Nonunion workers are on their own. Union workers bargain collectively with their employers. In the Collective Bargaining section, we report on all aspects of that: negotiations, mediations, and arbitrations; impasses, lockouts, and strikes; and tentative agreements, votes, and ratification of new union contracts.
Bargaining dragged on and on. Then workers got ready to strike.
Months of pushback from Amalgamated Transit Union Local 757 has so far failed to persuade TriMet management to put the brakes on a plan to end its apprenticeship programs for bus and light rail mechanics.
All told, nearly 600 workers will get raises of 3% to 5% a year and more over the next few years.
Not only do faculty get raises of roughly $10,000 a year, but the new contract reduces the college’s incentive to shift course load to lower-paid part-timers.
The instructors want catch-up raises, and they want part-time faculty to be paid at the same rate as full time faculty.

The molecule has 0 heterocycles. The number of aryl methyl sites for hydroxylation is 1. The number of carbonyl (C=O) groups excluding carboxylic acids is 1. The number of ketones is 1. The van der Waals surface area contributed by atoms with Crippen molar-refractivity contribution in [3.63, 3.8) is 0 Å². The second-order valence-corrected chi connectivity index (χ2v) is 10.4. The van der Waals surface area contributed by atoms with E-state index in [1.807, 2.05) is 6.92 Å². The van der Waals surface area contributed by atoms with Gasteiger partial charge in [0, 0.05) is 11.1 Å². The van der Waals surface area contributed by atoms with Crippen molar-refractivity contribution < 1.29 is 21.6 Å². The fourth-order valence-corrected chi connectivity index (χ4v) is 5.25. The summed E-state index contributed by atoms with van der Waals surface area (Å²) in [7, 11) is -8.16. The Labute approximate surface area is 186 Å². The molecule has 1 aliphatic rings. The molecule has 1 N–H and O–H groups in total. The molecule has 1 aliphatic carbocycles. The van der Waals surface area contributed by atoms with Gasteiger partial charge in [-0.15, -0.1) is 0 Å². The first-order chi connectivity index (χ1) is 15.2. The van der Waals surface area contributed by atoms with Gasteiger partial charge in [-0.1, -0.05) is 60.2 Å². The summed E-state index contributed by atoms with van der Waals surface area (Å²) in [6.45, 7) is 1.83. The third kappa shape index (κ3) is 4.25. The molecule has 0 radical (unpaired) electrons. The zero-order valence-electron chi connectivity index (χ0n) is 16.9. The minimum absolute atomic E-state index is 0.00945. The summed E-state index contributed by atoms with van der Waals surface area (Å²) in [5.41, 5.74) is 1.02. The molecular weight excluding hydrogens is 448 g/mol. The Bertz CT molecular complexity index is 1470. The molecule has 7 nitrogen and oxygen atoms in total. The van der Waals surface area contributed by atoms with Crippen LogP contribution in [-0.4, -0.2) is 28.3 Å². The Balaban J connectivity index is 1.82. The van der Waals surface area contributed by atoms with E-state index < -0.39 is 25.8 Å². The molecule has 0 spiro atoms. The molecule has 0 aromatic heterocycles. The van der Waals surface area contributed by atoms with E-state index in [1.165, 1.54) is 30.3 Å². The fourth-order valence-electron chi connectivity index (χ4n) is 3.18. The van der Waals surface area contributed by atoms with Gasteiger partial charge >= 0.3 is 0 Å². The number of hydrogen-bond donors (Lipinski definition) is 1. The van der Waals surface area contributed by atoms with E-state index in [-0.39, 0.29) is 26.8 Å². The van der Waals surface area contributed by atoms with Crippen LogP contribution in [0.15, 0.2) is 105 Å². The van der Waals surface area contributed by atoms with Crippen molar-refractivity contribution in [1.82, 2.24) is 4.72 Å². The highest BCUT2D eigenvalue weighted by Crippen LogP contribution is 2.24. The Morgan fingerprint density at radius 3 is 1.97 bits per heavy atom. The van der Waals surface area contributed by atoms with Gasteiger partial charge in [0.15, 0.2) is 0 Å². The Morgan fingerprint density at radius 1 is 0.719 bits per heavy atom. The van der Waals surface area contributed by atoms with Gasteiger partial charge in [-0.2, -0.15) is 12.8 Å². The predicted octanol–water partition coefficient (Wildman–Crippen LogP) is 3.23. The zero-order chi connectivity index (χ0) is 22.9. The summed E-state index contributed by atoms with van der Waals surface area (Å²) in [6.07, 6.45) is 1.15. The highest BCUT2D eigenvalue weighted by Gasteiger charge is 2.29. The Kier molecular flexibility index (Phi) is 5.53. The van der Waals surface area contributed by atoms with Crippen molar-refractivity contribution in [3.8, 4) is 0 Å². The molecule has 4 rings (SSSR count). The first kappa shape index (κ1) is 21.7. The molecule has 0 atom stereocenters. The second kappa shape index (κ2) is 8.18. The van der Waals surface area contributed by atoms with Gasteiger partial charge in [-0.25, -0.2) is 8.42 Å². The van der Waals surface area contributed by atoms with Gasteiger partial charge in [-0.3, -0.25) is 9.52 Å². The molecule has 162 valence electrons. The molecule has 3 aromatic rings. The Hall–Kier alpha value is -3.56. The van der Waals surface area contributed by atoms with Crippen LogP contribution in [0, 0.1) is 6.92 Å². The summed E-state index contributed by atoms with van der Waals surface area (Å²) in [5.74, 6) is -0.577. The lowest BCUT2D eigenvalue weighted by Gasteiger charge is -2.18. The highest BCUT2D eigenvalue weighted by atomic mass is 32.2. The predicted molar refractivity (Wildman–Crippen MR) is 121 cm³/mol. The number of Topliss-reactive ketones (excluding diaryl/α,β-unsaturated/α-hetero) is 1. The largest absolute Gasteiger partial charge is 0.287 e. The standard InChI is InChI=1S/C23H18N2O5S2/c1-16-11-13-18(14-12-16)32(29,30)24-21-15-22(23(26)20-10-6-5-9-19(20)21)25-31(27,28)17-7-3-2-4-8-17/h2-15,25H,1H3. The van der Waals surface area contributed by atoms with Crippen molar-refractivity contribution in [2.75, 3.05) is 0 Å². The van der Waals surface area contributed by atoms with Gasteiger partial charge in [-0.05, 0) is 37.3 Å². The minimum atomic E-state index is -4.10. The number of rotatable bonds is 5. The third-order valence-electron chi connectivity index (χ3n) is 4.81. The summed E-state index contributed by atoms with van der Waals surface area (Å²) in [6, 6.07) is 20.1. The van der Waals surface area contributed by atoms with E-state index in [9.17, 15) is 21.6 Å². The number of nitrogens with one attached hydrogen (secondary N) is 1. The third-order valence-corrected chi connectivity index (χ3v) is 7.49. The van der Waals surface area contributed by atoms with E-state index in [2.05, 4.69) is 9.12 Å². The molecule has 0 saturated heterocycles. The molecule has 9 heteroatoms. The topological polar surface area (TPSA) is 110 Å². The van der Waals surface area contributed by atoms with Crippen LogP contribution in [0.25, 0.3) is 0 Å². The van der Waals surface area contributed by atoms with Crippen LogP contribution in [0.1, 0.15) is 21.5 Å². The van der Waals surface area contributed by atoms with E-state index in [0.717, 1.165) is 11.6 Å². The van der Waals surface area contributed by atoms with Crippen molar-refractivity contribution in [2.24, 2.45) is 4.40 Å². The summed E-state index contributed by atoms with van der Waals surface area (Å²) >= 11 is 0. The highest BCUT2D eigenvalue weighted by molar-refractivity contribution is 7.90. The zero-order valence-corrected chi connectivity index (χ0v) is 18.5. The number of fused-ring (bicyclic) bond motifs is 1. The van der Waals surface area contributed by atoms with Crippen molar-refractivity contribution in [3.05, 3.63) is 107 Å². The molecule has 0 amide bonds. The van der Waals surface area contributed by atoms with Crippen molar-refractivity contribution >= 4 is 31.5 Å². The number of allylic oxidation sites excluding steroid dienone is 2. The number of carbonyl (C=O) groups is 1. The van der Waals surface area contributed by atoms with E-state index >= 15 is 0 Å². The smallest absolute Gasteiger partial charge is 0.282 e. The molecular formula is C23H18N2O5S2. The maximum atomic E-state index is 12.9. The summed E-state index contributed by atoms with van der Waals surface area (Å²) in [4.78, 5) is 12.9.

TriMet has been proposing in union contract bargaining to scrap its bus and light rail maintenance mechanic training programs.
Over 500 nurses have been working at Good Samaritan without a contract since June 30.
The union’s three-year collective bargaining agreement with the Signatory Painting Contractors Organization of Oregon and Southwest Washington expires March 31, 2020.
Up to 550 faculty members could strike as soon as next month if the college doesn’t agree to catch-up raises and lower the disparity between full and part time faculty.
More than a year into negotiations over a first union contract, Burgerville offers to pay at or near the minimum wage.